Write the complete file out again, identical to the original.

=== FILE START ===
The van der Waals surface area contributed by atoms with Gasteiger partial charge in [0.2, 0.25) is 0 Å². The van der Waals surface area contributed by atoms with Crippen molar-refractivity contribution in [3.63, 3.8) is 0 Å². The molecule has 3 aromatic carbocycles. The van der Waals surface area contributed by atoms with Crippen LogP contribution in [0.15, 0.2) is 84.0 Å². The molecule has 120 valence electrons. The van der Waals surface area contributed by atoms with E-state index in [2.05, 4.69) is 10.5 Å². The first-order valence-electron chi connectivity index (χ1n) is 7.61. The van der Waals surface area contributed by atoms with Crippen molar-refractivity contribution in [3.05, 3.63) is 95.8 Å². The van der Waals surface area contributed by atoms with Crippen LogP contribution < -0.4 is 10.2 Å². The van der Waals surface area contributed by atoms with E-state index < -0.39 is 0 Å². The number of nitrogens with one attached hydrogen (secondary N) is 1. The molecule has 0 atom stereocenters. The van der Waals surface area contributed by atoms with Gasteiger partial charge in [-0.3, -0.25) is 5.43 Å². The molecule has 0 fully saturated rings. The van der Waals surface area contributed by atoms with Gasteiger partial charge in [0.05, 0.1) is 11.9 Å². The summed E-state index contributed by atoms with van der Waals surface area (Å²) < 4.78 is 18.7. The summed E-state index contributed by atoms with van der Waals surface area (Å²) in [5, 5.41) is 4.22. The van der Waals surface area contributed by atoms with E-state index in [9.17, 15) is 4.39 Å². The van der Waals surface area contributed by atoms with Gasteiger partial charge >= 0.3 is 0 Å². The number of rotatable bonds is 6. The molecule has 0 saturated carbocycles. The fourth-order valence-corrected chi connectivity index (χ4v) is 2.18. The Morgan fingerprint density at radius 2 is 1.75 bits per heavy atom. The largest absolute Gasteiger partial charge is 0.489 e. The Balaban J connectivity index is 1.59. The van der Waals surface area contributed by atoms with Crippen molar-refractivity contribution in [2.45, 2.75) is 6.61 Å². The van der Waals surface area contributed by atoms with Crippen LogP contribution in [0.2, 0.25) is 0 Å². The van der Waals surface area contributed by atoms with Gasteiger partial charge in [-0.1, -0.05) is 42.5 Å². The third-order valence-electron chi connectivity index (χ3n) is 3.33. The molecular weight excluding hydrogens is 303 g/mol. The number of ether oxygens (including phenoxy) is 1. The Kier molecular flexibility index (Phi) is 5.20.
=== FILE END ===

The van der Waals surface area contributed by atoms with Gasteiger partial charge in [0.2, 0.25) is 0 Å². The van der Waals surface area contributed by atoms with Crippen molar-refractivity contribution in [3.63, 3.8) is 0 Å². The molecule has 3 aromatic carbocycles. The van der Waals surface area contributed by atoms with Crippen LogP contribution in [0.15, 0.2) is 84.0 Å². The molecule has 120 valence electrons. The van der Waals surface area contributed by atoms with E-state index in [2.05, 4.69) is 10.5 Å². The first-order valence-electron chi connectivity index (χ1n) is 7.61. The van der Waals surface area contributed by atoms with Crippen molar-refractivity contribution in [3.05, 3.63) is 95.8 Å². The van der Waals surface area contributed by atoms with Crippen LogP contribution < -0.4 is 10.2 Å². The van der Waals surface area contributed by atoms with E-state index < -0.39 is 0 Å². The number of nitrogens with one attached hydrogen (secondary N) is 1. The molecule has 0 atom stereocenters. The van der Waals surface area contributed by atoms with Gasteiger partial charge in [-0.3, -0.25) is 5.43 Å². The molecule has 0 fully saturated rings. The van der Waals surface area contributed by atoms with Gasteiger partial charge in [0.05, 0.1) is 11.9 Å². The summed E-state index contributed by atoms with van der Waals surface area (Å²) < 4.78 is 18.7. The summed E-state index contributed by atoms with van der Waals surface area (Å²) in [5, 5.41) is 4.22. The van der Waals surface area contributed by atoms with E-state index in [9.17, 15) is 4.39 Å². The van der Waals surface area contributed by atoms with Gasteiger partial charge >= 0.3 is 0 Å². The number of rotatable bonds is 6. The molecule has 0 saturated carbocycles. The fourth-order valence-corrected chi connectivity index (χ4v) is 2.18. The Morgan fingerprint density at radius 2 is 1.75 bits per heavy atom. The largest absolute Gasteiger partial charge is 0.489 e. The Balaban J connectivity index is 1.59. The van der Waals surface area contributed by atoms with Crippen molar-refractivity contribution in [2.45, 2.75) is 6.61 Å². The van der Waals surface area contributed by atoms with Crippen LogP contribution in [0.2, 0.25) is 0 Å². The van der Waals surface area contributed by atoms with Gasteiger partial charge in [-0.1, -0.05) is 42.5 Å². The third-order valence-electron chi connectivity index (χ3n) is 3.33. The molecular weight excluding hydrogens is 303 g/mol. The number of ether oxygens (including phenoxy) is 1. The Kier molecular flexibility index (Phi) is 5.20.